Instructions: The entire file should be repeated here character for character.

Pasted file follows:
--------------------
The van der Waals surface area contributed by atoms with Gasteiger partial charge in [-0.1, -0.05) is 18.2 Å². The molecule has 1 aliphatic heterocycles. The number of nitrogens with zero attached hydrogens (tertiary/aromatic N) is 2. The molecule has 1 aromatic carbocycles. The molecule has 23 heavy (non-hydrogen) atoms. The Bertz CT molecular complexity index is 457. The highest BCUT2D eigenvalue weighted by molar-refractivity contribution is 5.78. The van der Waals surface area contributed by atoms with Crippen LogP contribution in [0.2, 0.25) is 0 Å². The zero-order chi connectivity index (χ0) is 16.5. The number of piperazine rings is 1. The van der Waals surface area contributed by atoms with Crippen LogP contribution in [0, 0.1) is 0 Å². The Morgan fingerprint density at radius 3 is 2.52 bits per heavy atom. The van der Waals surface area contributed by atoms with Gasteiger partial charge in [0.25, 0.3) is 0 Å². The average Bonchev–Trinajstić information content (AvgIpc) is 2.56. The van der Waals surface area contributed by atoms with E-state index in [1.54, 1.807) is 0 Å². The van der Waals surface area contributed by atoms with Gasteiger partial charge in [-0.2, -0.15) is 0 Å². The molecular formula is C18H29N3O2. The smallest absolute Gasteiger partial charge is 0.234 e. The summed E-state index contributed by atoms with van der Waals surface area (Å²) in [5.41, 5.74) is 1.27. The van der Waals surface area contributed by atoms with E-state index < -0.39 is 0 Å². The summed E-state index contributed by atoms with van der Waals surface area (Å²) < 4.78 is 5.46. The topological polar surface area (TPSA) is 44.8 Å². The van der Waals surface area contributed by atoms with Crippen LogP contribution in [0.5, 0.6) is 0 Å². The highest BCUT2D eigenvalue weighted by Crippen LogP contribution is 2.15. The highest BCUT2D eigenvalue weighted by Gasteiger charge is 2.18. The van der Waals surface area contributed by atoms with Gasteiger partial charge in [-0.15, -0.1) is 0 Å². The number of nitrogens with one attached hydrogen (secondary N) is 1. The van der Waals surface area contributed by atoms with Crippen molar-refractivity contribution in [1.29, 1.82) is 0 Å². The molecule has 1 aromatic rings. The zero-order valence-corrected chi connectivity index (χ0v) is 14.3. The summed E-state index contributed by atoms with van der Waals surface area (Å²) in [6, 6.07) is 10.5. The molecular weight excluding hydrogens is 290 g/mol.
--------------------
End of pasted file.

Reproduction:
The van der Waals surface area contributed by atoms with Gasteiger partial charge in [-0.1, -0.05) is 18.2 Å². The molecule has 1 aliphatic heterocycles. The number of nitrogens with zero attached hydrogens (tertiary/aromatic N) is 2. The molecule has 1 aromatic carbocycles. The molecule has 23 heavy (non-hydrogen) atoms. The Bertz CT molecular complexity index is 457. The highest BCUT2D eigenvalue weighted by molar-refractivity contribution is 5.78. The van der Waals surface area contributed by atoms with Crippen LogP contribution in [0.2, 0.25) is 0 Å². The zero-order chi connectivity index (χ0) is 16.5. The number of piperazine rings is 1. The van der Waals surface area contributed by atoms with Crippen LogP contribution in [0, 0.1) is 0 Å². The Morgan fingerprint density at radius 3 is 2.52 bits per heavy atom. The van der Waals surface area contributed by atoms with Gasteiger partial charge in [0.25, 0.3) is 0 Å². The average Bonchev–Trinajstić information content (AvgIpc) is 2.56. The van der Waals surface area contributed by atoms with E-state index in [1.54, 1.807) is 0 Å². The van der Waals surface area contributed by atoms with Gasteiger partial charge in [-0.2, -0.15) is 0 Å². The molecular formula is C18H29N3O2. The smallest absolute Gasteiger partial charge is 0.234 e. The summed E-state index contributed by atoms with van der Waals surface area (Å²) in [5.41, 5.74) is 1.27. The van der Waals surface area contributed by atoms with E-state index < -0.39 is 0 Å². The summed E-state index contributed by atoms with van der Waals surface area (Å²) < 4.78 is 5.46. The topological polar surface area (TPSA) is 44.8 Å². The van der Waals surface area contributed by atoms with Crippen LogP contribution in [0.5, 0.6) is 0 Å². The highest BCUT2D eigenvalue weighted by Crippen LogP contribution is 2.15. The highest BCUT2D eigenvalue weighted by Gasteiger charge is 2.18. The van der Waals surface area contributed by atoms with Gasteiger partial charge in [-0.15, -0.1) is 0 Å². The number of nitrogens with one attached hydrogen (secondary N) is 1. The van der Waals surface area contributed by atoms with Crippen molar-refractivity contribution in [1.29, 1.82) is 0 Å². The molecule has 1 aromatic rings. The zero-order valence-corrected chi connectivity index (χ0v) is 14.3. The summed E-state index contributed by atoms with van der Waals surface area (Å²) in [6, 6.07) is 10.5. The molecular weight excluding hydrogens is 290 g/mol.